The Ardèche is a mountainous and rural region in France ¾ of the way down and towards the right side of the country. It’s known for its chestnut trees, peaches, mushrooms, Pogne, and locals navigating hairpin roads in rattling cars at speeds that make Canadian country roads look pokey.
D and I were married in the Ardèche and taking the kids there was something we’ve wanted to do for a while. I got a bit philosophical with Bou when we arrived and waxed on (and on) about this being the land of my grandfather and that it was in our blood. He nodded and asked for ice cream. But I think I made an impression. Or the land did.
Drive up from the Midi, crest a ridge of hills higher than the last and you’ve arrived. The region’s gorges, rivers, and caves attract kayakers, hikers, and spelunkers and Vallon-Pont-d’Arc is the site of some of the most spectacular Paleolithic-era cave paintings. These are off-limits for preservation purposes, but there are plenty of other ancient and medieval remains to visit.
In my early 20s I crisscrossed France for a few months with a friend, camping and driving an old Citroën 2CV. After being rained on for close to a week, and thoroughly wet, cold, and hungry, we pulled up in front of a café. The owner and his daughter took pity on us and filled us up with hot chocolate and goulash. Once they discovered we were Canadian out came old family albums. Seems the proprietor was a cabbie in Montréal for a few years—the Canadian one.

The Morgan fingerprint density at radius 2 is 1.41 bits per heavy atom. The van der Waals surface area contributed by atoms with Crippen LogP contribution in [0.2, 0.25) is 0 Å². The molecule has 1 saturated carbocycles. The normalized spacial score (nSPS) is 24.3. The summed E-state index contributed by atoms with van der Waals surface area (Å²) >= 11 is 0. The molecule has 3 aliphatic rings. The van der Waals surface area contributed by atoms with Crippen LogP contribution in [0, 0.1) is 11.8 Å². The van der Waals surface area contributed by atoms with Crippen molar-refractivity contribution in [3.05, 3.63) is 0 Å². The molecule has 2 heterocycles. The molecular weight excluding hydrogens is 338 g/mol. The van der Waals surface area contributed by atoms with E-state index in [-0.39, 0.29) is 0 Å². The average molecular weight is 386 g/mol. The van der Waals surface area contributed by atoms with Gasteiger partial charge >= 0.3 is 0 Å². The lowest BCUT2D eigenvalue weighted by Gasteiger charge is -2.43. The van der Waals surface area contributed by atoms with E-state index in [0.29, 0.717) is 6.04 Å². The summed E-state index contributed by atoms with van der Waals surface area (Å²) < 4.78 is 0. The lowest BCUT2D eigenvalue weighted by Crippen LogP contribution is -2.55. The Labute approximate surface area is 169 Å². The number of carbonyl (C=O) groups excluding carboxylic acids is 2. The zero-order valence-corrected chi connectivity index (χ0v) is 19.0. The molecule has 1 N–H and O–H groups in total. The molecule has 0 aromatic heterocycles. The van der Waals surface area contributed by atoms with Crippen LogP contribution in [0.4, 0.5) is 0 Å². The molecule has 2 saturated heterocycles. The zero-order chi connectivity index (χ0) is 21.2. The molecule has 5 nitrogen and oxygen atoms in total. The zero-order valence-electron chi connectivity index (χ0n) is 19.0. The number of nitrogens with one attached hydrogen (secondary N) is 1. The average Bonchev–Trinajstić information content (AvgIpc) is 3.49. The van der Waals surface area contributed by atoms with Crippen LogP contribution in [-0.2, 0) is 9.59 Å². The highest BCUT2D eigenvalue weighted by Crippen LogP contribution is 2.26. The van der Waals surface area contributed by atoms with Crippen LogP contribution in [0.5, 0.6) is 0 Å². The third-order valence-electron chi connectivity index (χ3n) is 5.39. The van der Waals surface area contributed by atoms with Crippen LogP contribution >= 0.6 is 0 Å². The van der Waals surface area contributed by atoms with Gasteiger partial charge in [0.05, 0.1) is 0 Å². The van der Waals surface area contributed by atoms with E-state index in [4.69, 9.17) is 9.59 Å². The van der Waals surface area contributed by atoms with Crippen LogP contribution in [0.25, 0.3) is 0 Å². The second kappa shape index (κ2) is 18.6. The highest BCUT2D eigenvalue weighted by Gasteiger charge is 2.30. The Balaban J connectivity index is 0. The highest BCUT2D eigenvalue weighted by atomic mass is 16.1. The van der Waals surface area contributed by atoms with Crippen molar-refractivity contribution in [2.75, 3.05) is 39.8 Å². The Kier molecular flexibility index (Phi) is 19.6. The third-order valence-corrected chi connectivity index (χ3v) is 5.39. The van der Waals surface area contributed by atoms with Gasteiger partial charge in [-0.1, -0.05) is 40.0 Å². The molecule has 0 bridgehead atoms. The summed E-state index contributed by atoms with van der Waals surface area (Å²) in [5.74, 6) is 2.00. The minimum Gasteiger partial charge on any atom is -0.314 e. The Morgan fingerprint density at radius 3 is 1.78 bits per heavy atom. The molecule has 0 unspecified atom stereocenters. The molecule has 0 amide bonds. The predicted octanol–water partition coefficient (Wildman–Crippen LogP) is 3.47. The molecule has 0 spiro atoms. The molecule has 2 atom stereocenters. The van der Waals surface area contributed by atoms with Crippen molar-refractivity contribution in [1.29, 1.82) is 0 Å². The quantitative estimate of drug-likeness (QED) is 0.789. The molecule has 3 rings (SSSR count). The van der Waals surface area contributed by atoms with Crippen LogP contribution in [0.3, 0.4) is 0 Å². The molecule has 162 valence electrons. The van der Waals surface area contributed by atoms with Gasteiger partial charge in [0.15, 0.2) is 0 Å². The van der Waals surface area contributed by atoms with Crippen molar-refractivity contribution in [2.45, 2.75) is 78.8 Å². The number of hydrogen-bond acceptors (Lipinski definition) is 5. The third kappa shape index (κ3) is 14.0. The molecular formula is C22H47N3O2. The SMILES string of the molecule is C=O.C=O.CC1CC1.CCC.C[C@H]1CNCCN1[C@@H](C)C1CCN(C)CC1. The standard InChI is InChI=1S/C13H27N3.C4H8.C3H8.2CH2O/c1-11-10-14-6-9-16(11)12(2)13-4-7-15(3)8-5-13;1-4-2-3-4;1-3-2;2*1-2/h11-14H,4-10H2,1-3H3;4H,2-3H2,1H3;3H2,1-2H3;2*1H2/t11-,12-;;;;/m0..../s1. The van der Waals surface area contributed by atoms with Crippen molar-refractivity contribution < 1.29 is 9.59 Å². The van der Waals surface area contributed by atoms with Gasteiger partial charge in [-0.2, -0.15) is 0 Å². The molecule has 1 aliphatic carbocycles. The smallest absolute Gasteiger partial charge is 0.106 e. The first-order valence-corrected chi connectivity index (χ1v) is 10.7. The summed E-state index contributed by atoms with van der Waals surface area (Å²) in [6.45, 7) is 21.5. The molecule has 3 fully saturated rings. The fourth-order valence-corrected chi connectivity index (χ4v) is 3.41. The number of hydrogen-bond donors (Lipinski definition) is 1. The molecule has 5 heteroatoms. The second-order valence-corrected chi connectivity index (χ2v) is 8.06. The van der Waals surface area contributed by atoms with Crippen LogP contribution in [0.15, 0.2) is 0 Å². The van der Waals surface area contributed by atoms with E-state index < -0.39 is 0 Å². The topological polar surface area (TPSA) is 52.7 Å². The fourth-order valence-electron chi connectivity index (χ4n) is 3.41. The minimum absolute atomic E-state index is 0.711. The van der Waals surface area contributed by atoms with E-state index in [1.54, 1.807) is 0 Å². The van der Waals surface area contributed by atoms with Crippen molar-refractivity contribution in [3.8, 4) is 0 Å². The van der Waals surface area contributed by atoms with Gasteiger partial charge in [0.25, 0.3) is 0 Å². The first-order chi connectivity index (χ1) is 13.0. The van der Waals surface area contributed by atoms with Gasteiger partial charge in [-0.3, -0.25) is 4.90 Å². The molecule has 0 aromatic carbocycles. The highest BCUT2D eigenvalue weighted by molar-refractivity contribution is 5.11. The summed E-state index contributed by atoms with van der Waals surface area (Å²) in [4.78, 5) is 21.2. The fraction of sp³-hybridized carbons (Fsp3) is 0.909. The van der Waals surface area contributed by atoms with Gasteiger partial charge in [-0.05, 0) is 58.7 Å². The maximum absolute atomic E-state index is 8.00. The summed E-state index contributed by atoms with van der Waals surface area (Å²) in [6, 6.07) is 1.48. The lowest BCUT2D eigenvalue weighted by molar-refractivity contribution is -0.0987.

Several hours later, after the many bowls of warm stew had done their job, we prepared to leave and began saying our goodbyes. When the ex-cabbie learned we were headed to the Ardèche he insisted we stay at his family home in Montréal—the French one. He handed us the keys to his house, gave us directions, told us to stay as long as we liked, and then leave the keys under the old flowerpot beside the front door when we left. Little wonder I love it so much.
We still have family in the Ardèche and no shortage of places to stay. First it was close to Valence and home of the best Pogne anywhere. Later it was in Saint-Pierreville where we were married. The village is perched on the side of a mountain and off the beaten path. It’s not on any train or public transit routes. If you don’t have your own transport, you won’t get there.
I’m torn between bragging about Saint-Pierreville and keeping it secret, but I’ll trust you to take good care of the place should you wander into the mountains. In the main square and across from the Mairie is a bakery that makes a great pain de campagne. Stroll up the hill and veer left for the butcher-épicerie. He sells local jams that are delicious. Also, you MUST buy confiture de marrons (or crème de marrons); a sweet spread made from chestnuts. That’s all you’re getting for now. I’m afraid I’ve said too much and the small hotel and campground won’t be able to handle the visitors.
After the first morning exploring the kids declared they loved our village. My job is done. It’s in their blood.